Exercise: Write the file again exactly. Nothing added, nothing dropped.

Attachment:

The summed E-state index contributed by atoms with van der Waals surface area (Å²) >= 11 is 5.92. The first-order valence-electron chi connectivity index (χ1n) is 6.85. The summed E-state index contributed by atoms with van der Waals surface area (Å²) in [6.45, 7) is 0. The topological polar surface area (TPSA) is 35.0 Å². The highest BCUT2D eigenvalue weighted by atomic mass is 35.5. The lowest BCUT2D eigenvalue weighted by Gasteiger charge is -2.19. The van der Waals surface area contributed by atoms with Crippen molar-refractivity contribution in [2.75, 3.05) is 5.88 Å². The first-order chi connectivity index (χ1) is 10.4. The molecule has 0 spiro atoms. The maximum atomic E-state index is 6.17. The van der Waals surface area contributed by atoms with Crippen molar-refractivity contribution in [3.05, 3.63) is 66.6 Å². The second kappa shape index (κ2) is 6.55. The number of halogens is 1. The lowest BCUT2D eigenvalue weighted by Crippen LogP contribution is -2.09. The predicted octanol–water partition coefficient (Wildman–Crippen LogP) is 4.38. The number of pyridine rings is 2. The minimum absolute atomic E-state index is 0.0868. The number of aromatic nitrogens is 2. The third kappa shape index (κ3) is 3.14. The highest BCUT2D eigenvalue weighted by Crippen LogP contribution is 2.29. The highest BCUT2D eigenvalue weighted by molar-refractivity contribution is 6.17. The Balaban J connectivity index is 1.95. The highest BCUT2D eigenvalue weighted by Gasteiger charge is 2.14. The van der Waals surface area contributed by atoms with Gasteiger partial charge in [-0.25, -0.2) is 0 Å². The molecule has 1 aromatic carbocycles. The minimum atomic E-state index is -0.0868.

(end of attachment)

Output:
The summed E-state index contributed by atoms with van der Waals surface area (Å²) >= 11 is 5.92. The first-order valence-electron chi connectivity index (χ1n) is 6.85. The summed E-state index contributed by atoms with van der Waals surface area (Å²) in [6.45, 7) is 0. The topological polar surface area (TPSA) is 35.0 Å². The highest BCUT2D eigenvalue weighted by atomic mass is 35.5. The lowest BCUT2D eigenvalue weighted by Gasteiger charge is -2.19. The van der Waals surface area contributed by atoms with Crippen molar-refractivity contribution in [2.75, 3.05) is 5.88 Å². The first-order chi connectivity index (χ1) is 10.4. The molecule has 0 spiro atoms. The maximum atomic E-state index is 6.17. The van der Waals surface area contributed by atoms with Crippen molar-refractivity contribution in [3.05, 3.63) is 66.6 Å². The second kappa shape index (κ2) is 6.55. The number of halogens is 1. The lowest BCUT2D eigenvalue weighted by Crippen LogP contribution is -2.09. The predicted octanol–water partition coefficient (Wildman–Crippen LogP) is 4.38. The number of pyridine rings is 2. The minimum absolute atomic E-state index is 0.0868. The number of aromatic nitrogens is 2. The third kappa shape index (κ3) is 3.14. The highest BCUT2D eigenvalue weighted by Crippen LogP contribution is 2.29. The highest BCUT2D eigenvalue weighted by molar-refractivity contribution is 6.17. The Balaban J connectivity index is 1.95. The highest BCUT2D eigenvalue weighted by Gasteiger charge is 2.14. The van der Waals surface area contributed by atoms with Gasteiger partial charge in [-0.25, -0.2) is 0 Å². The molecule has 1 aromatic carbocycles. The minimum atomic E-state index is -0.0868.